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It’s time to increase our expectations

There was once a time when Pulaski County walked down the steps of Kenneth J. Dobson Stadium and struck fear into the hearts of the opposing team. Many games were won over the years due to that fear.

 

A quick look at some social media and internet message boards used to supply readers a large number of posts to read about the Cougars, what they were doing, who they were playing and what the expected outcome might be.

 

Over the years, that fear has gone away. Teams who used to not enjoy the thought of playing the Cougars have come to be excited about it.

 

Before I go further into this column, understand that I am not talking about just football. Since the 2000 season I have watched and covered every sport in Pulaski County at the high school, middle school and rec league level. What I’m about to write applies to every sport.

 

During a discussion with a father recently, he gave me the old, “those dang coaches….” routine. I won’t bring up which sport to keep from singling him out, but it wasn’t football.

 

My question for him was simple; If the coaches are the problem, why have we only had one athletic team state championship in 44 years at Pulaski County High School?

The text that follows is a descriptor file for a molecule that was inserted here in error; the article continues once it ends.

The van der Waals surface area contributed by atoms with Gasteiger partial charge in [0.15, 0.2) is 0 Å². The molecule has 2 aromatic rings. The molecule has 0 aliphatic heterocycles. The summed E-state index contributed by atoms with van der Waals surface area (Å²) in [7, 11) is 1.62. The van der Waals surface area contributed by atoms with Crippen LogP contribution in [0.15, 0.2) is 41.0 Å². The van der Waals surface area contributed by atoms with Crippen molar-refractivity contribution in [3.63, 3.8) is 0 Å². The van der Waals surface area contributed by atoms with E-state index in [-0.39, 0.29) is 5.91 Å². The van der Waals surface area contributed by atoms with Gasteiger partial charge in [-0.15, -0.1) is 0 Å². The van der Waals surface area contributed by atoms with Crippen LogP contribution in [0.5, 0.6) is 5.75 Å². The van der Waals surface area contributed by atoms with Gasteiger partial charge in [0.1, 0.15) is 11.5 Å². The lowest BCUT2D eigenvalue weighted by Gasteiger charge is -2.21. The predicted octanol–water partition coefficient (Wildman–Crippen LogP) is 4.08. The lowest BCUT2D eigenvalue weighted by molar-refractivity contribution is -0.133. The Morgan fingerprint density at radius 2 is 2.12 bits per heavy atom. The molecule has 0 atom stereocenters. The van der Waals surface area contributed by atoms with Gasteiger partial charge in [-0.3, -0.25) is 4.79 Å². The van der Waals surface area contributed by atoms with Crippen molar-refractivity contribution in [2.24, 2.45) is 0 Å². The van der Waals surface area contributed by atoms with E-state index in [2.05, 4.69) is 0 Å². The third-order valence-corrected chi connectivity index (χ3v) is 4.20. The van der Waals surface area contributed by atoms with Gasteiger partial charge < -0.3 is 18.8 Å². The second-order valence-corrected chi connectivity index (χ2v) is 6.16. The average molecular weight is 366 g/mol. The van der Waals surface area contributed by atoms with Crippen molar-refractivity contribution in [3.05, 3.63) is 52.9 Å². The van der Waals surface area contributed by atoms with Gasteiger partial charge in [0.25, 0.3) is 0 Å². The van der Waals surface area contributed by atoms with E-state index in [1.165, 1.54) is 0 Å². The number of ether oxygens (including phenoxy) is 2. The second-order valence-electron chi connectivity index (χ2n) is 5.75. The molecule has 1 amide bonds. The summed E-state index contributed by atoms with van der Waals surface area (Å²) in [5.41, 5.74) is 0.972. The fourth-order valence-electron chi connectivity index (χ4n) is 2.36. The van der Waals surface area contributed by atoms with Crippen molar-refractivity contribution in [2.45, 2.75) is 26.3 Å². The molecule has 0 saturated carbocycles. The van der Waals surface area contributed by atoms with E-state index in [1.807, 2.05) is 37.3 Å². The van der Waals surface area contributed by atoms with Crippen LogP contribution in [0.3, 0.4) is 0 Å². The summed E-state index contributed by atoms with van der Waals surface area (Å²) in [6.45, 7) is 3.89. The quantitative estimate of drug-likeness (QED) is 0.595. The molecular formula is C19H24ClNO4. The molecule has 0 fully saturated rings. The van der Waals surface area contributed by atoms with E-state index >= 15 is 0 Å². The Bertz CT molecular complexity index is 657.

I went on to explain to him that George Wythe has won state titles in several sports during that time. Radford, Floyd County and Auburn can also claim that honor. Galax, Auburn, Giles, Blacksburg and Christiansburg all have multiple state championships in that same time frame.

 

So why not Pulaski County?

 

If we were only talking about one program and one particular coach, you might be able to convince me. If you were talking about one program and a few coaches, I might be inclined to fall in line with that type of thinking.

 

But we’re not.

 

The Cougar football program has won one state championship and played in two others. They’ve won 16 district titles and seven region crowns in those 44 years.

 

Boys basketball has played for one state championship and girls basketball has played for one, but neither was able to bring home the big trophy.

 

There have been several individual state titles in track and field, but as a team it just hasn’t happened.